We drifted to the bee-o-pac in the Honey forum so I thought I would post this here too.
My outside sections were never being filled so I went to move the outside frames to the center and just decided to harvest 4 of the frames. I moved the unfilled outside frames to the center and filled the remaining space with standard frames.
I didn't have any problems with the frames coming apart while removing them (with a little care) and I thoroughly enjoyed the harvest/packaging process. It went super smoothly. The precut perforations separate from the rest of the "frame" easily. The lids provide more than enough clearance in case the bees draw the sections out too far, which is probably unlikely as tight as the frames fit. The sections stack well. The lids have tabs on the inside that snap over the section but not real snugly. You can pick the section up by the lid, but I wouldn't shake it while doing that. I secured the lid to my taste with some clear packing tape. It took no time at all to do 4 frames (64 sections) and the best thing was that I did it in my living room. No mess whatsoever. After this, I like them even more.
Some of the sections had empty cells in the corners and some weren't completely capped, but I thought I could sell those as seconds or just use them at home.
Here's the results: http://www.ohiohomestead.com/bee-o-pac.htm
Hopefully the remaining sections still in the super will now be filled and capped.
Thanks everyone for the info. I was going to write a poor review of this bee-o-pac product because I didn't have the instructions others have shared on this site. Needless to say, duct tape looks silly and is frustrating on an expensive comb device. 1+ week and they've not touched the plastic. But scattered success here on the site is giving me hope. Looks like I'm going to have to be a more frequent visitor of this chat group...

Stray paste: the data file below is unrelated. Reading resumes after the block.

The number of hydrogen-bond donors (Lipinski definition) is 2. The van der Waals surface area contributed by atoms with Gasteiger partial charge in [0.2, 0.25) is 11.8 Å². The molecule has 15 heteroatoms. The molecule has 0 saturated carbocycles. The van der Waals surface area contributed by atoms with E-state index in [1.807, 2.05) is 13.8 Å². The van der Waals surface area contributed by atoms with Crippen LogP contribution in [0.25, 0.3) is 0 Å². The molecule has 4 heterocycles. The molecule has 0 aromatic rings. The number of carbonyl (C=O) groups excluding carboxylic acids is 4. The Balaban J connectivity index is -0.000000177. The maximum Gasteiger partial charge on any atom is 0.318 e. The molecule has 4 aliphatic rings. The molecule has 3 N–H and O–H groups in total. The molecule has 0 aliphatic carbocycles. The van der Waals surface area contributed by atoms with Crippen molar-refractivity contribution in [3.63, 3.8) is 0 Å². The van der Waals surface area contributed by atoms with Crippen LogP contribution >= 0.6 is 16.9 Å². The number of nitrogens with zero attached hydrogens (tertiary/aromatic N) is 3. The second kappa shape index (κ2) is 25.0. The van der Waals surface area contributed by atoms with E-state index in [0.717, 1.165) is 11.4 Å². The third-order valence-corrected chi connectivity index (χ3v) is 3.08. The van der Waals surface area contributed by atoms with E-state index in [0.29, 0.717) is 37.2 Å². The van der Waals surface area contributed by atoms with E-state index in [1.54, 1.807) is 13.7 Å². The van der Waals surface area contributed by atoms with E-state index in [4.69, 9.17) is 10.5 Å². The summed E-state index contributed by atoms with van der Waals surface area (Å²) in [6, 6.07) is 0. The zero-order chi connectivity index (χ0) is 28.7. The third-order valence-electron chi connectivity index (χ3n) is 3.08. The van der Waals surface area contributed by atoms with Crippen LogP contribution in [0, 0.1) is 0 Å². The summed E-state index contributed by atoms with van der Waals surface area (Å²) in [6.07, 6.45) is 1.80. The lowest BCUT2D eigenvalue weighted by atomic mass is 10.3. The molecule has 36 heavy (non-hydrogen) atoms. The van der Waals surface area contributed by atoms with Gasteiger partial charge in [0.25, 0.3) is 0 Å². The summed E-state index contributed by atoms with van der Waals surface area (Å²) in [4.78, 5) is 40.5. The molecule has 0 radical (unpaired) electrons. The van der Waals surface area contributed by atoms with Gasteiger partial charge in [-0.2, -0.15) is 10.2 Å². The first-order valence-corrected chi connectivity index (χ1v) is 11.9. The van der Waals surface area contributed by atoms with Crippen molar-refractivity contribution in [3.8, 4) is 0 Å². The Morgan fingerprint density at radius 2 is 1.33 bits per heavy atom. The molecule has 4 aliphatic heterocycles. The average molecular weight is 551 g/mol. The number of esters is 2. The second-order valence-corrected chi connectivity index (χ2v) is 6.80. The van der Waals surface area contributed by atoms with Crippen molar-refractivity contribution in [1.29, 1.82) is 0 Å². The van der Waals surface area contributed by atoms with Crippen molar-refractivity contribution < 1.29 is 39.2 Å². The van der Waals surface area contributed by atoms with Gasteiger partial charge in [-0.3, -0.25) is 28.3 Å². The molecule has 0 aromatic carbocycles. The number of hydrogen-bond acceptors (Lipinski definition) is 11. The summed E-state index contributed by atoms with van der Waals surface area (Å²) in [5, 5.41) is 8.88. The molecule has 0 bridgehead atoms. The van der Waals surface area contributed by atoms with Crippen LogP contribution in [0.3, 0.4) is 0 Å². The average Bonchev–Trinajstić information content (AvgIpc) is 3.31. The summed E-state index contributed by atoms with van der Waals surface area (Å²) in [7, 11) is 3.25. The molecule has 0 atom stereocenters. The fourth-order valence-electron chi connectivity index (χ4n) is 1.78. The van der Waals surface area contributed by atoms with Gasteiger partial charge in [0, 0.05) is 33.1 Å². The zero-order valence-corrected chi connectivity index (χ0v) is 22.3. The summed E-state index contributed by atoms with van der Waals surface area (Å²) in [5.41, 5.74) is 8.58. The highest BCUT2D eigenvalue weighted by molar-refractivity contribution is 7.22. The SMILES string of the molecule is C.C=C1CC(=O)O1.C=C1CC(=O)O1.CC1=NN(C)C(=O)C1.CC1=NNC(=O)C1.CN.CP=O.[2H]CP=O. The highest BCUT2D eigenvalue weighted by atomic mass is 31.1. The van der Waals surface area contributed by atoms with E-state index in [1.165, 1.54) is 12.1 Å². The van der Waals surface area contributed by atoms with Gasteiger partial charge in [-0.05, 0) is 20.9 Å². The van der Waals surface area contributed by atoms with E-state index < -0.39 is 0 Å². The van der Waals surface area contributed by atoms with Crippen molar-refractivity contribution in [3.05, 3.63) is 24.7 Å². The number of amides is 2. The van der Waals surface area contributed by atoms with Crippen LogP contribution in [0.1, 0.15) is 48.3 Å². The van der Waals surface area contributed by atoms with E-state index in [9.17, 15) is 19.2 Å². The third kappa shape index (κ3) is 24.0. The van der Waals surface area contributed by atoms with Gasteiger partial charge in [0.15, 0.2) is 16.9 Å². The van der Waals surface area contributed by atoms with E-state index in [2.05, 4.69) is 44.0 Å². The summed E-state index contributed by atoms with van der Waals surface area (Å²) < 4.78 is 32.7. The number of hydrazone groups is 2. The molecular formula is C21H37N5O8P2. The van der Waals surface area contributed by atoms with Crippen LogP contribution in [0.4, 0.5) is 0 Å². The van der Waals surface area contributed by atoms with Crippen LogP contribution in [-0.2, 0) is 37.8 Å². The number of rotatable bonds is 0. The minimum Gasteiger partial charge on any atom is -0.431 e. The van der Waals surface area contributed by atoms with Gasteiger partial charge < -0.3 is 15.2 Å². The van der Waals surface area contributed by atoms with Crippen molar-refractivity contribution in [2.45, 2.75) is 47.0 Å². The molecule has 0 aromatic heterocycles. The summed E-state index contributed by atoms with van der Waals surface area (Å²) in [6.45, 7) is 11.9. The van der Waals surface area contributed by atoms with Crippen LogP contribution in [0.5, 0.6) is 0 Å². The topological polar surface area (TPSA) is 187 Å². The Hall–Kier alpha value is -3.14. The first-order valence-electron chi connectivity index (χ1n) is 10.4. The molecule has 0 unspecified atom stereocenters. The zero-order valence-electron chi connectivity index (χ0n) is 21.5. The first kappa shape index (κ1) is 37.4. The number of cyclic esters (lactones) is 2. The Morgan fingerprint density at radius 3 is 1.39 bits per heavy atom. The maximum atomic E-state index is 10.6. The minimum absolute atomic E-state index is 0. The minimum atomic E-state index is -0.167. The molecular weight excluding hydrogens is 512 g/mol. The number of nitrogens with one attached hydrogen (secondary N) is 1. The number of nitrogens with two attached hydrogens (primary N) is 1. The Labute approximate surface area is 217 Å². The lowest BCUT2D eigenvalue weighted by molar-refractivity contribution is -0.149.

You need a pair of pliers with a square flat jaw on them. The electriction type with the side cutters and square nose is what I used to crimp them together. It worked perfectly I did not use, nor needed, any duct tape.
I understand most commercial ross round producers feed honey into the hive to get the combs filled out. I may try this with the bee o pak as well, but only if they partially fill them. so far nothing and the flow will be over in a week or so.
maybe for the fall goldenrod flow.
I bought a few of these. could not put them together, so I hot glued the edges. Worked great.
I didnt put full supers of them on though, I put them sporaticaly in the honey supers. They were accepted imediately, and most are filled.
I was disapointed at the price though. How much to make and ship these? I bought mine for over 6 bucks a pop. These are as expensive to make as a 2 liter pop bottle.
Despite the assembly issues, i really like the concept though. Almost zero packaging costs. I'll buy them again.
we have had ours on the hives for four weeks they have now filled all but two frames. after i figured it out i think that the bee-o -pac is cheaper than a ross round or hogg half comb.
Has anyone noticed that these things are
TOO &^%$*# HIGH for the 6 5/8 super they
are said to "fit"?
Now, if you add the extra space of a queen
excluder or an Imrie shim below, one can
at use them, but when harvest time comes,
I have no idea how a larger-scale operation
might stack supers of Bee-O-Pacs.
Have you emailed the Bee-O-Pac manufacturer asking about the height of their product? I too had to use a shim. I am hoping I received an early production run and the problem has been fixed in later shipments.